by Marty Demarest & r & & r & THE Wii & r & & r & According to the offices of Santa Claus, Chanukah Harry and the vastly more-informed Consumer Affairs, this is the second winter in a row that Nintendo's Wii ($250) has topped gamers' holiday wish lists. While I'm still skeptical about the system's "revolutionary" abilities, there's no doubt in my mind that the Wii's novel motion-sensitive control scheme has snared more players into playing videogames, and that's not a bad thing (at least for videogame manufacturers).
Unlike last year, when the Wii had very few good games to offer, this year it's got one of the most charming: Super Mario Galaxy (Rated 'E'). Mario's latest foray sends him into outer space, where he encounters the topsy-turvy gravity of hundreds of different planets that swarm with cartoonish enemies and not-too-tough puzzles. The inventiveness that longtime Mario designer Shigeru Miyamoto has lavished on this title makes up for his recent ho-hum games. Plus, the first half is almost too easy, making it accessible for little kids while veteran gamers will still be captured by the game's novelty.
Much trickier to master is Mario Strikers Charged (Rated 'E 10+'), a soccer game set in the Mario universe, featuring Princess Peach, Bowser, Luigi and the rest of the gang. Mario Strikers Charged cartoonifies soccer to the point that even young players will be evenly matched with older gamers, as they go head to head in stadiums laden with chomp-chomps, exploding Bob-ombs, and zinging turtle shells. The Wii's motion-sensitive controller even comes into play for scoring and blocking super-goals, target-shoot-style.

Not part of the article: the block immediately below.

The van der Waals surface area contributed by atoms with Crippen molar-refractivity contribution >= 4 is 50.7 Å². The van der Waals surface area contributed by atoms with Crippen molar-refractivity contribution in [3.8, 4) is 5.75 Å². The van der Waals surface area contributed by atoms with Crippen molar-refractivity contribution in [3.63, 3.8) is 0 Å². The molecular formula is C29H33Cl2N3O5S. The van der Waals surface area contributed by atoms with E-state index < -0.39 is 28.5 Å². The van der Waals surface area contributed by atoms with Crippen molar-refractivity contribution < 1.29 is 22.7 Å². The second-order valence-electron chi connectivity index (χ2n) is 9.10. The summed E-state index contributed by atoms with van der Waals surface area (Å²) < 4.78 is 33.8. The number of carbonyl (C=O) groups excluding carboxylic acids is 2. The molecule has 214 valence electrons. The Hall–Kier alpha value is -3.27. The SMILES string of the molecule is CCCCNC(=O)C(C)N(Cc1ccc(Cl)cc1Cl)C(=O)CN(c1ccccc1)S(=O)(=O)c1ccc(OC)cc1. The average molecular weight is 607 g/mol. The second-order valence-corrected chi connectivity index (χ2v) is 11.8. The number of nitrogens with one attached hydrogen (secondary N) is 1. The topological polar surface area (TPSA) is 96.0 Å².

The Wii's point-and-shoot capacity is also the best thing about Metroid Prime 3: Corruption (Rated 'T'), an outer-space shooter that puts players in the first-person perspective of bounty hunter Samus from the popular Metroid franchise. While moving around is still accomplished with the Wii's joystick-like Nunchuk controller, looking and aiming the blaster uses the Wii remote's motion sensitivity, making it one of the most innovative shooters of the year.
The best shooter of the year, however, is Halo 3 (Rated 'M'), available only on the most traditional console around, the Xbox 360 ($350-$450). Building on the previous two Halo games, which feature extremely large environments and a slew of different weapons, Halo 3 adds a built-in level designer so that players can create their own battlegrounds, and a video capturer so that anything from surreal staged dramas to supreme gunfights can be recorded by players and shared with friends across Microsoft's Xbox Live online network.